The better the question
What happens when great minds don’t think alike?
Disrupting an industry to create something new requires close collaboration.
Kakao is a household name in South Korea, where their messaging app, kakaotalk, connects more than 42 million people across more than 90% of the country’s smartphones. Through the app’s success, Kakao has launched a wide variety of life services, including apps for music, gaming and even ride-sharing. In 2016, Kakao approached the EY team to help them embark on their most ambitious project yet, kakaobank — South Korea’s first digital-only bank.
The team for this project had extensive knowledge of how existing banks in South Korea functioned, and engaged with Kakao to strategize on competing in a crowded, highly regulated market. But Kakao didn’t want to compete — they wanted to completely disrupt. Through their market knowledge, the EY team knew that customers were not happy with the existing banks in South Korea and that an alternative providing a great experience and a competitive price point had the potential to be a true difference-maker. Kakao’s strength is creating great nonfinancial services that people want, but they needed the knowledge from EY in banking business strategy, the customer journey, and process redesign and compliance to make a sustainable impact.
The better the answer
Integration for innovation
Innovation comes from sharing knowledge and strengths.
The EY team integrated fully into Kakao’s work culture, working side by side with their team to instill a joint mindset, starting simply by adopting Kakao’s casual dress code. While these efforts were subtle, they encouraged an environment of collaboration where Kakao and the EY team could freely debate and bounce ideas off each other to tear up the existing banking model and create something new. On the one hand, the Kakao team questioned every aspect of traditional banking and challenged the EY team to look outside of how things had been done, to see how they could be done. On the other hand, the EY team challenged Kakao’s ideas to improve the feasibility from a financial services perspective. Traditional banks incur high operational costs in maintaining networks of brick and mortar branches with employees to service customers. However, since kakaobank was going to be mobile-only, the EY team helped them design a hyper-lean business model where cost savings could be applied to boost information security, designing a great user experience and providing a low cost for customers.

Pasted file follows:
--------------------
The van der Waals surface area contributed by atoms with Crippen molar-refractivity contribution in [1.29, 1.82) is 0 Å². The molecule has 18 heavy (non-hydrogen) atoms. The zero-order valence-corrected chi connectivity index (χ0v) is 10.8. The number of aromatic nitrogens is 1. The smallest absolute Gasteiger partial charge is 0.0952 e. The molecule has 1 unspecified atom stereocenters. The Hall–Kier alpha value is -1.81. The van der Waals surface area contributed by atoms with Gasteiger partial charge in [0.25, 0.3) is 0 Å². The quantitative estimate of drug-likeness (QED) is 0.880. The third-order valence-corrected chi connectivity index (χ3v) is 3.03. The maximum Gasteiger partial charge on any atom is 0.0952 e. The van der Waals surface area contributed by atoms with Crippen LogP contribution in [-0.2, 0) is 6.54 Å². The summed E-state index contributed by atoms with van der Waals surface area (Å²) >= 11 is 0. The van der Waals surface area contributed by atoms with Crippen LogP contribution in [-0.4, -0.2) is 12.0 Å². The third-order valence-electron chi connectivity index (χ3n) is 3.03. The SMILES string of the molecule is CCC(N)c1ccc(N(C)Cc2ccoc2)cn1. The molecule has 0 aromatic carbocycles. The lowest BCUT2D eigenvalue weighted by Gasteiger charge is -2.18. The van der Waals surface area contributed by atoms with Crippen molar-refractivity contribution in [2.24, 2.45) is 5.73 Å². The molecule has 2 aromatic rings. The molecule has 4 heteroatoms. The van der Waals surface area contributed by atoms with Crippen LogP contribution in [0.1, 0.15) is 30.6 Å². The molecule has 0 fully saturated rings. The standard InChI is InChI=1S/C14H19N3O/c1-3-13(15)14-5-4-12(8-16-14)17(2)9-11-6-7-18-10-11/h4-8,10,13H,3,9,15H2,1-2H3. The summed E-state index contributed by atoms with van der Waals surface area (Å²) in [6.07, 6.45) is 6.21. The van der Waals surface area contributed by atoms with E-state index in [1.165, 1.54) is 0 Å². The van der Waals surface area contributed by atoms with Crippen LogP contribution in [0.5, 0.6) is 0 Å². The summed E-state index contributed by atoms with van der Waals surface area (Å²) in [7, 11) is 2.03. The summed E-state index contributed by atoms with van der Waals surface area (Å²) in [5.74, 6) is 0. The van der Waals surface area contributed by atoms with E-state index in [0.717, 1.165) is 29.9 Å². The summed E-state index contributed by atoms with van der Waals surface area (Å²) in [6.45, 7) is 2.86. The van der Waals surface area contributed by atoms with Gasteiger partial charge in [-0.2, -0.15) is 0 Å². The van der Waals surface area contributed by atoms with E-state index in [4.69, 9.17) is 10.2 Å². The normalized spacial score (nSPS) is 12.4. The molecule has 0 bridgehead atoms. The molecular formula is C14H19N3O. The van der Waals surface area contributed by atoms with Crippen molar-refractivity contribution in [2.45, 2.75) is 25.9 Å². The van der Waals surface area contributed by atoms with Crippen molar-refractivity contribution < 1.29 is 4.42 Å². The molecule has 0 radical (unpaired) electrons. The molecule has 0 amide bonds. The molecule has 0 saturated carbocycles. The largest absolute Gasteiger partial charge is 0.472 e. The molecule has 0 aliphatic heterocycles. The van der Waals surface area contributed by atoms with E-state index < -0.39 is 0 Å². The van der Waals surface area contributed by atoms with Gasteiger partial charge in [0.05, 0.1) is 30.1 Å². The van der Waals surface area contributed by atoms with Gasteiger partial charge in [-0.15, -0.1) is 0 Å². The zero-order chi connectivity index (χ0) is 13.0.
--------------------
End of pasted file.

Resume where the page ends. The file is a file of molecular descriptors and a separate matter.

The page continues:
The better the world works
Changing the future of banking
The success of kakaobank is rippling around the world.
The results were truly revolutionary. In the first six months after the bank’s launch, it gained 5 million customers, going up to 6.3 million customers with US$8 billion in deposits after only one year. Customers could now have convenient access to a bank in the palm of their hand. They could even open an account in 7 minutes, compared to the average 30- to 40-minute process at other banks.
Its success has fundamentally changed the relationship between banks and customers who are left wondering why traditional banks couldn’t do this. The EY team is now working with these established banks in South Korea, and around Asia, to improve their customer experiences in the wake of this project’s disruption. Asia-Pacific FSO has introduced a new go-to-market campaign, leveraged in different parts of Asia, to help their customers build a digital bank in their respective markets. This will open the door to a new wave of customer-focused banking solutions across the region. Banks in Europe and North America have also reached out to the EY team to leverage their experience to transform their own offerings.
Through exceptional client service, from strategy to workplace culture, the EY team and the Kakao team built a stronger collaboration by blending their top skill sets and areas of proven experience to change the future of consumers everywhere.